This report examines President Trump’s emerging counter-terrorism policies, the dilemmas his administration faces in battling ISIS and al-Qaeda across the Middle East and South Asia, and how to avoid deepening the disorder both groups exploit.
Iraqi youth who came of age during the post-2003 turmoil share a sense of hopelessness and disempowerment. Across the political spectrum, they feel trapped: join a protest movement or militia, or emigrate. Even amid the severe challenges the government and its partners face, this generation must be prioritised, lest Iraq’s most important resource become a major security threat.
The [Iraqi] government budget will form the bulk of [the World Bank] money, followed by private investment. Donors are seen as an added boost, not the bulk.
[The international conference in Kuwait on Iraq's reconstruction] is a signal to [Prime Minister] Abadi going into elections. This gives him something tangible to take back to Baghdad.
Tensions [within Kurdish political parties] are likely to endure, unless the Masoud/Masrour Barzani line relaxes its control and allows its rivals to fully participate in decision-making.
For the Sunnis, there's a lack of political cohesion about exactly what they want. [Iraq's] Abadi government has never needed the Sunnis more than now.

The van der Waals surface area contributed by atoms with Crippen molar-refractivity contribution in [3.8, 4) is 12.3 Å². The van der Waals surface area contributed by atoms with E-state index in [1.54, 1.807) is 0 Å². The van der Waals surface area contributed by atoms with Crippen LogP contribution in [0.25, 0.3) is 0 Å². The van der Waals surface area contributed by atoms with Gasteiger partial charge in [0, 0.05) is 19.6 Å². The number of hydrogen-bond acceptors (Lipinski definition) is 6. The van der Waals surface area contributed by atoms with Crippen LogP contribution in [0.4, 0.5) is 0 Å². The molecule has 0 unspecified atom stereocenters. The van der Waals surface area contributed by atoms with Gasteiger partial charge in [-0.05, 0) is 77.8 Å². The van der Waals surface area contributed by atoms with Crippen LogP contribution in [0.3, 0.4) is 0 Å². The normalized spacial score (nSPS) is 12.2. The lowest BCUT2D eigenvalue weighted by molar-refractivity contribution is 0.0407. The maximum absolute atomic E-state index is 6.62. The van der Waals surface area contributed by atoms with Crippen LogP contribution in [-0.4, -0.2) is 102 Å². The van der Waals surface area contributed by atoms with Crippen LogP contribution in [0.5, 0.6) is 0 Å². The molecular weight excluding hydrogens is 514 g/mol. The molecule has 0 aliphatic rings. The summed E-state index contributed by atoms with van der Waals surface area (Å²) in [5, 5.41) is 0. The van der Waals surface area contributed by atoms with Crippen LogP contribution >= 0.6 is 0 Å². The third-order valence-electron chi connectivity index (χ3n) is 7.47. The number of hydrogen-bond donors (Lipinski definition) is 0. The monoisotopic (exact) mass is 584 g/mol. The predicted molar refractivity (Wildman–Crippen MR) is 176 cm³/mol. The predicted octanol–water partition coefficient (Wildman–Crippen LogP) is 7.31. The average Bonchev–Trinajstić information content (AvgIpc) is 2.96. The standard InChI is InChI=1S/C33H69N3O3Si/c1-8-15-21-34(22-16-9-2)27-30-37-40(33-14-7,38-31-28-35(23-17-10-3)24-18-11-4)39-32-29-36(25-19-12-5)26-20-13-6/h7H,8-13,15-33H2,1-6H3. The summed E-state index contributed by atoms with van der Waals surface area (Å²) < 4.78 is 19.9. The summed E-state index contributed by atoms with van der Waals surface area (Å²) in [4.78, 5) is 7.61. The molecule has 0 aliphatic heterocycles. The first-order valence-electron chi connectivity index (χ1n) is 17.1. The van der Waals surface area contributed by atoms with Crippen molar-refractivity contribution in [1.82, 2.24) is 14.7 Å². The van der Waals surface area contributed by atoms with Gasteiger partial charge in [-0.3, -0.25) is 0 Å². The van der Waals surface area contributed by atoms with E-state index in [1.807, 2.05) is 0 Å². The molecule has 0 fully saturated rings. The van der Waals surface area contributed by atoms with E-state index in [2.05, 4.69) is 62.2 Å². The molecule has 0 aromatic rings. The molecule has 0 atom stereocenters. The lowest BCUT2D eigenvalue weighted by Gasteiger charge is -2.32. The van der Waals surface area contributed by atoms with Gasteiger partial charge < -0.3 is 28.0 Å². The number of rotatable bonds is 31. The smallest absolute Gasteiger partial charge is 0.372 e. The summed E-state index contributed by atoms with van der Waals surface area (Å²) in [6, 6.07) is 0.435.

In 2008-09, the UN Assistance Mission in Iraq (UNAMI) carried out an extensive study on what it called Iraq’s ‘Disputed Internal Boundaries’ (DIBs) and proposed specific ways forward to settle the question of the Kurdish region’s boundary and the disposition of the income derived from the sale of oil and gas located there.
[Kurdistan Regional Government of President Masoud Barzani] may have made a miscalculation of historic proportions by proceeding with the [independence] referendum over the objections of just about everyone who counts.
Given Iraq’s history of election-season instability, the upcoming presidential election could deepen existing tensions rather than unify the country. In this excerpt from our Watch List 2018, Crisis Group proposes several actions for the EU and its member states to work toward overcoming intra-Iraqi challenges.
Kurdish officials once dreamed of forging their own state out of the ashes of the war against the Islamic State. Now they are fighting for their very survival.
Originally published in Foreign Policy
The human cost of the war on ISIS has become too easy for Americans to ignore.
Originally published in The Atlantic
For decades, Washington has been content to indulge Kurdish dreams of independence. Why was Erbil willing to play along?
The Islamic State’s defeat is looming, and with it a host of diverse challenges overshadow Iraq’s future, ranging from outright confrontation between Erbil and Baghdad to the demobilisation, disarmament and reintegration of myriad armed groups previously involved in the anti-ISIS campaign. In this excerpt from the Watch List 2017 – Third Update early warning report for European policy makers, Crisis Group urges the European Union and its member states to support the Erbil government to exit the current political crisis and encourage security sector reform in Iraq as a whole.